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Are Married People Healthier?
The answer to the question as to whether married people are healthier than single people appears to be “yes,” but there are many layers to this answer that prevent it from being a slam-dunk answer. There are scientific tests that do show definite proof that those that are hitched enjoy better health, but there are extra stipulations that have to be taken into consideration.
Couples who are in a happy and loving marriage may be healthier than singles, but what about couples who are just staying together because of the kids or because they don’t want to be alone? The stress that those situations present may not make for a healthier duo.
But there is no denying that there are some areas where married couples are healthier. There are a number of reasons why, and there’s even some definite proof to back up these claims.
The most recent study to back up the claim that married people are healthier than their single counterparts comes from Carnegie Mellon University. The study involved 572 people ages 21 to 55, in good health, and were either currently married, previously married, or single. Saliva samples were taken on three different days for a 24-hour time frame.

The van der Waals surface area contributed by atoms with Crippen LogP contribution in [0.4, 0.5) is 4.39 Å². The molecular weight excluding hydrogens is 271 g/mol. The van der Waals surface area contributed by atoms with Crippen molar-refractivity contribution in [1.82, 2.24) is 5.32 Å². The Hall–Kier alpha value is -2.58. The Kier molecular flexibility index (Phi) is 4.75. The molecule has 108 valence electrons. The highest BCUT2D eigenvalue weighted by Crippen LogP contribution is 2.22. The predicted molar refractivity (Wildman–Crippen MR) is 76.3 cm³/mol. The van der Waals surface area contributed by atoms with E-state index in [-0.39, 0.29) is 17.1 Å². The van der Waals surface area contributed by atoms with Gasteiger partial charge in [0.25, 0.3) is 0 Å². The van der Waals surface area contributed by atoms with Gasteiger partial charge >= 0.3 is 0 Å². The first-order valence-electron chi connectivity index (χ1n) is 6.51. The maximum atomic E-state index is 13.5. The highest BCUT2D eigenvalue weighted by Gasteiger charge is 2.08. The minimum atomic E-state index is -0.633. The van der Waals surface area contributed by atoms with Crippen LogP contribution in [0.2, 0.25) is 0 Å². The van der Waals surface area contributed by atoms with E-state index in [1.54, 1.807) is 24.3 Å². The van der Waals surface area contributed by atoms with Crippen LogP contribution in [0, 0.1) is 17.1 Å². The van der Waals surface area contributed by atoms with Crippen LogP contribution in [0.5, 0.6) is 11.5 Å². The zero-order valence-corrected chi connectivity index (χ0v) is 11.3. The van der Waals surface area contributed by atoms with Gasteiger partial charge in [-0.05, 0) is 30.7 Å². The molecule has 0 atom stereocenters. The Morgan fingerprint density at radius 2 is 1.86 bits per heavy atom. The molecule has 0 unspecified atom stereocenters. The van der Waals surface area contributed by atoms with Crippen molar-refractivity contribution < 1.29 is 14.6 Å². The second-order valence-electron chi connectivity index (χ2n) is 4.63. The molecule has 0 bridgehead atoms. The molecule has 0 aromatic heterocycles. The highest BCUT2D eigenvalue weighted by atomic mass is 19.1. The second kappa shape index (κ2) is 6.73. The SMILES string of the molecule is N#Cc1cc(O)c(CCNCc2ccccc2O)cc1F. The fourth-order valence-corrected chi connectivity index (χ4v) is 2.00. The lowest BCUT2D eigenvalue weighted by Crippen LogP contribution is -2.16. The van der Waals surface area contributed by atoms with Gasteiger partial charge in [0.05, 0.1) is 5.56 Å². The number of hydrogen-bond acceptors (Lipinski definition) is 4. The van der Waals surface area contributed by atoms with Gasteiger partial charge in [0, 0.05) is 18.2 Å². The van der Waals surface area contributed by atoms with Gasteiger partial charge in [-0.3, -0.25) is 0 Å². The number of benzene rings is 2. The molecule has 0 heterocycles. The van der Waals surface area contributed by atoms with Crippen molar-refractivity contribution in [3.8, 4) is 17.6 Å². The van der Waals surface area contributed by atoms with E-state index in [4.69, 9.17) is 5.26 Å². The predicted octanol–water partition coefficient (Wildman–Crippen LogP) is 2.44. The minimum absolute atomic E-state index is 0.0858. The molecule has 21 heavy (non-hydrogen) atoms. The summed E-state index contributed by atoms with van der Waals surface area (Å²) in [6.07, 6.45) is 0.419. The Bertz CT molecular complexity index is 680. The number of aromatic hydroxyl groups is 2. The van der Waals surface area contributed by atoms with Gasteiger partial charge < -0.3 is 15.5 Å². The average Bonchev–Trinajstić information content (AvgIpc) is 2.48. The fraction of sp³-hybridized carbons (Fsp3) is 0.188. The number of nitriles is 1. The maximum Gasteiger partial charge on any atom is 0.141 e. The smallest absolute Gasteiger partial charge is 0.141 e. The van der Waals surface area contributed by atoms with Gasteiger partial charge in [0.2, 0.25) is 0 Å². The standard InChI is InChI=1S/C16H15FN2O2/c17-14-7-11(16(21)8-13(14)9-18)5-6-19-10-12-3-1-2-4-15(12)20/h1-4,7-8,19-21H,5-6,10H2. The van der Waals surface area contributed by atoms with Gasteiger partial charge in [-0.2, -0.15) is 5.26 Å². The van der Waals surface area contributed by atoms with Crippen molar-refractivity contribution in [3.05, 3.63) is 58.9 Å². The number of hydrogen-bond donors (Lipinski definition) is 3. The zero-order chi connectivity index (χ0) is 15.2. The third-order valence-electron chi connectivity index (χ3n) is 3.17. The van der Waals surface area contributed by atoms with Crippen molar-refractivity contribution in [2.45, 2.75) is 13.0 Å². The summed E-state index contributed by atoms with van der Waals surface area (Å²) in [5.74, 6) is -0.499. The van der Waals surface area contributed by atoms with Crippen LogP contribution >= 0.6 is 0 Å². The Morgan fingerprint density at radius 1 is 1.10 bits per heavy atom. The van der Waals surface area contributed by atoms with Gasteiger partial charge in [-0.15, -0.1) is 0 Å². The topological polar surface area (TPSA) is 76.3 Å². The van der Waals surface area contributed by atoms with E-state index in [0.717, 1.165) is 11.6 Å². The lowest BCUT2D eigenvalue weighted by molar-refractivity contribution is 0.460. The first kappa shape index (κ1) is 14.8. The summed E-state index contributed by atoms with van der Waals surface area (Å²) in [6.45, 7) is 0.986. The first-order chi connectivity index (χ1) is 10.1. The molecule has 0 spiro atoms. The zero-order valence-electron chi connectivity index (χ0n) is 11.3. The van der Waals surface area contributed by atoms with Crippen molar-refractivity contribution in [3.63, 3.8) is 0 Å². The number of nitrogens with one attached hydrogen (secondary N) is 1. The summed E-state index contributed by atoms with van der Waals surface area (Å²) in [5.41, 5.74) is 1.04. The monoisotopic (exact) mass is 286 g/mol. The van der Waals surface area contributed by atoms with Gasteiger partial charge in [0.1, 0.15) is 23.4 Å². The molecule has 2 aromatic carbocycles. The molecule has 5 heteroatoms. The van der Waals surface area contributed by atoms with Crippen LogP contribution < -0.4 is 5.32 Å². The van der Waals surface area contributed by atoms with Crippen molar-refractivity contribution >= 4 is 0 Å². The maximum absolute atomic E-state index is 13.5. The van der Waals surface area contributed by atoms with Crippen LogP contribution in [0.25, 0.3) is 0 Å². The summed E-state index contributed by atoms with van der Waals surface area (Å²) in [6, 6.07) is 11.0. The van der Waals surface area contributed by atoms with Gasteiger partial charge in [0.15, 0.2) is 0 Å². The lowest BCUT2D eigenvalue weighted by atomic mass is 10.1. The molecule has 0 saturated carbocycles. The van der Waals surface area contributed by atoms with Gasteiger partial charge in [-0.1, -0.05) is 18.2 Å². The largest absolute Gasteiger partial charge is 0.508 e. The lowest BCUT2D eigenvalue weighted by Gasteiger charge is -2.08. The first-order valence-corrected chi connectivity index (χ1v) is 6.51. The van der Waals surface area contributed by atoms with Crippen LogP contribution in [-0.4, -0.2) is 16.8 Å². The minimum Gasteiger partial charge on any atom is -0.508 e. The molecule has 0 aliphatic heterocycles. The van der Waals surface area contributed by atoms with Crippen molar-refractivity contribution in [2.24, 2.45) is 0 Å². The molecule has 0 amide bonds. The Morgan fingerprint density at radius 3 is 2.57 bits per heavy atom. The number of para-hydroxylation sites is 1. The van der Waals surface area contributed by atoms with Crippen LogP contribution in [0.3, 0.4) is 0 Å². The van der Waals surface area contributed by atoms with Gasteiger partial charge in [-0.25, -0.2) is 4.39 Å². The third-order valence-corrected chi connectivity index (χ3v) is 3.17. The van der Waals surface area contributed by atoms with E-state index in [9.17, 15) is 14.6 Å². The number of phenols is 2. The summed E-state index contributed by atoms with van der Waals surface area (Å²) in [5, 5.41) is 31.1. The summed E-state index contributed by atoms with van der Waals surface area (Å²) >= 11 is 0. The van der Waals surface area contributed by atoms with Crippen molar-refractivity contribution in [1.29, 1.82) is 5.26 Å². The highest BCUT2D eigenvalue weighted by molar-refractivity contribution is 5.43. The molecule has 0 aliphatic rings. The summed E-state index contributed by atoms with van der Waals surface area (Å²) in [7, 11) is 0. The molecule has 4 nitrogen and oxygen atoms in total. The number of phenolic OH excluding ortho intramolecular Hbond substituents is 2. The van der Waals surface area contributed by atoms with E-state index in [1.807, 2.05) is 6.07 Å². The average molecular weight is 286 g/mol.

The test was to determine the level of cortisol in each person. Cortisol is considered a stress hormone, and it was found that married people had a lower level as well as a faster decline throughout the day, which represented a better level of health. Higher cortisol levels equal inflammation and a higher risk of depression, heart disease, and conditions involving the autoimmune system.
Another study claims that out of 3.5 million people in this country, those who are married were less apt to have cardiovascular problems, such as a heart attack or problems with their blood vessels, than those who are single, divorced, or widowed.
A study by leading cardiologist Dr. Jeffrey Berger of NYU Langone showed that those that were married were 5 percent less likely to have issues with their heart as opposed to single people, 5 percent less than divorced people, and 3 percent less than people who were widowed.
Another study showed that married people have a better chance of living through cancer. The study also took into consideration couples who were not legally married but in a committed relationship for a long period of time.
Another benefit that researchers found was that people who are married live longer than those who are single. A study started in 1921 called the Terman Life-Cycle Study showed that out of 1,528 men and women, the people who lived the longest were married. Couples who did not get along and lived with strife all the time did not live longer. So, a blanket statement, in this case, does come with conditions.
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